In human resource management, the bulk of the concern lies in the motivation of the employees; this is in the knowledge that an organizations performance is directly related to the personnel’s output and also motivation. A huge expenditure of the human resource department is spent on employees motivation be it financially or through other organizational programs. A key component of organizations personnel is the sales persons. They act as a link between the organization and the consumers; they shape the image of the organization and represent the core link in the chain of distribution.
How to motivate these groups of people remains a major issue in the knowledge that they stand in a pivotal position in the achievement of the company’s major objective; profit maximization. There are various ways through which to motivate sales persons, money however is touted as the key method. This paper analyses the theory of whether paying the salespersons enough money will adequately motivate them. Indeed, there is unanimity amongst business analysts and scholars that monetary benefits comprise the greatest motivator of sale persons.
This arises mostly due to the fact that sales person’s total earnings are pegged on the amount of sales that he or she makes. Though there are various methods to compensate a sales person, commission based remuneration is the most common. This is where the rewards are a percentage if the total sales hence meaning the more one sells the more one earns. The basic motivation of every workers is remuneration, similarly for the sales persons, the financial rewards are important, as Bruce (2007) observes, “even with great sales people, you must pay them right, which will motivate them to do better.
” (102) To understand the centrality of money in the motivation of sales people compared to other type of employees, it is important to analyze the existing structure in an organization and the systems of moving up the ladder in an organization. Calvin (2004) analyses this issue noting that most organizations do not hire sales people into the strategic level mostly limiting them to the tactical and operations level. To other employees in an organization, the prospects of a rising up the organization ladder may diminish the desire for a higher pay scale.
The vertical movement of a sale person, career wise, is limited and hence monetary motivation is the key, “money represents an important motivator of salespeople. ” (Calvin, 2004, 171) Indeed, if a company is willing to motivate its salespersons more, it must also be willing to have a financial commitment. As has been pointed out, salespeople take up a huge chunk of the human resource, their costs ranging from “direct compensation, fringe benefits and reimbursed expenses.
” (Calvin, 2004, 171) To cover such expenditure and reduce the cost of sales per each unit, they must be highly motivated and financial rewards remain the best strategy. However it has to be emphasized that it is not the prospects of earning more that can motivate but such earnings must be pegged on the performance of the individual salesperson. Awarding a 3% increment across the department due to the prevailing economic conditions will not necessarily increase sales.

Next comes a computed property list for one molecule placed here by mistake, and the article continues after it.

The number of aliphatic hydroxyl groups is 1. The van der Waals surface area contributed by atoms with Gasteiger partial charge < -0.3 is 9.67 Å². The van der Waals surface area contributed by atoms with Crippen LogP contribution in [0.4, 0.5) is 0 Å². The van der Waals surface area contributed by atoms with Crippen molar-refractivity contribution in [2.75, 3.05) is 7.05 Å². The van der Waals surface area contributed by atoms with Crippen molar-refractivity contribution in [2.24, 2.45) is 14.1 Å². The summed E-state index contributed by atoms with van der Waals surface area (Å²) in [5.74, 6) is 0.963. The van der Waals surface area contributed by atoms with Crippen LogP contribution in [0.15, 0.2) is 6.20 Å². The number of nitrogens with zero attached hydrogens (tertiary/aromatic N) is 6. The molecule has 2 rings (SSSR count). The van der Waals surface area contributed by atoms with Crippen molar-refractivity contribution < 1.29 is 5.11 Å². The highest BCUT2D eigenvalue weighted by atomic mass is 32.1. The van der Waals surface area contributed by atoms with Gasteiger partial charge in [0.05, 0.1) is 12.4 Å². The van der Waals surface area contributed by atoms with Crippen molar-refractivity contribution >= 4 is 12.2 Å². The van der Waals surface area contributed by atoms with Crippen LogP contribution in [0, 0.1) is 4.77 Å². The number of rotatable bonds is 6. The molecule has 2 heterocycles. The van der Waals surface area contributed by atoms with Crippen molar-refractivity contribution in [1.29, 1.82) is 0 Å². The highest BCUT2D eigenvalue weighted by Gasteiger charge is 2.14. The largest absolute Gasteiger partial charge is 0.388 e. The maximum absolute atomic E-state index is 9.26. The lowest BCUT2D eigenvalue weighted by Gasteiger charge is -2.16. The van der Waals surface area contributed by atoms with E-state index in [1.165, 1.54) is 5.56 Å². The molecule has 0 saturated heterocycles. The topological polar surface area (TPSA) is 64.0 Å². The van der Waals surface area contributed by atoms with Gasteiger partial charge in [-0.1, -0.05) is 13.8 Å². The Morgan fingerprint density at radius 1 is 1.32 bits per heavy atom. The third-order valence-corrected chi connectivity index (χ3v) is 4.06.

On the contrary, a bonus increment based on a certain range of sales will no doubt increase sales by an amount proportional to the bonus. It is common knowledge that most salespersons work better when they have a worthy goal on sight. If the pay is not commission based but is based on sales targets, most salespeople will prefer to relax or hide contracts only to reveal them in the following month to assist them hit the set targets. On the other hand, when a wage increase is directly a function of his or her performance; a salesperson will double his efforts to ensure a handsome perk.
However, as is widely pointed out in most research, money is not the only motivator; salespeople work in a highly complicated environment and encounter various problems in their work. Money alone hence cannot be the sole motivation. As Calvin (2004, 171) agrees, “money is not a universal incentive. Sales people reach comfort zones and complacency plateaus. ” Hence, in additional to money, there must be other factors that will motivate salespersons. Recognition has been pointed out as one method where the achievements of a salesperson are recognized and a certificate of achievement awarded to the high performers.
This introduces an aspect of competition with the best salespersons awarded in front of their peers. A vacation or days off is another non monetary strategy of motivating the salespeople. As Lee (2004, 130) emphasizes, “non-tangible rewards are sometimes effective that tangible ones. ” It indeed has been observed that paying salespeople well will motivate them and increase their output. Money is the key motivator and the prospects of making more money motivate them to work harder.
However, money alone cannot do the trick, other motivation strategies such as recognition and vacations also play a big role. Bibliography Lee G. (2004). ZenWise Selling: Mindful Methods to Improve Your Sales . . . and Your Self. Telsius Publishing LLC. Robert J. C. (2004). Sales Management. McGraw-Hill Professional. Bruce D. K. (2007). Marketing in the 21st Century: Company and customer relations / Linda M. Orr and Jon M. Hawes, volume editors: Integrated Marketing Communication. Greenwood Publishing Group.
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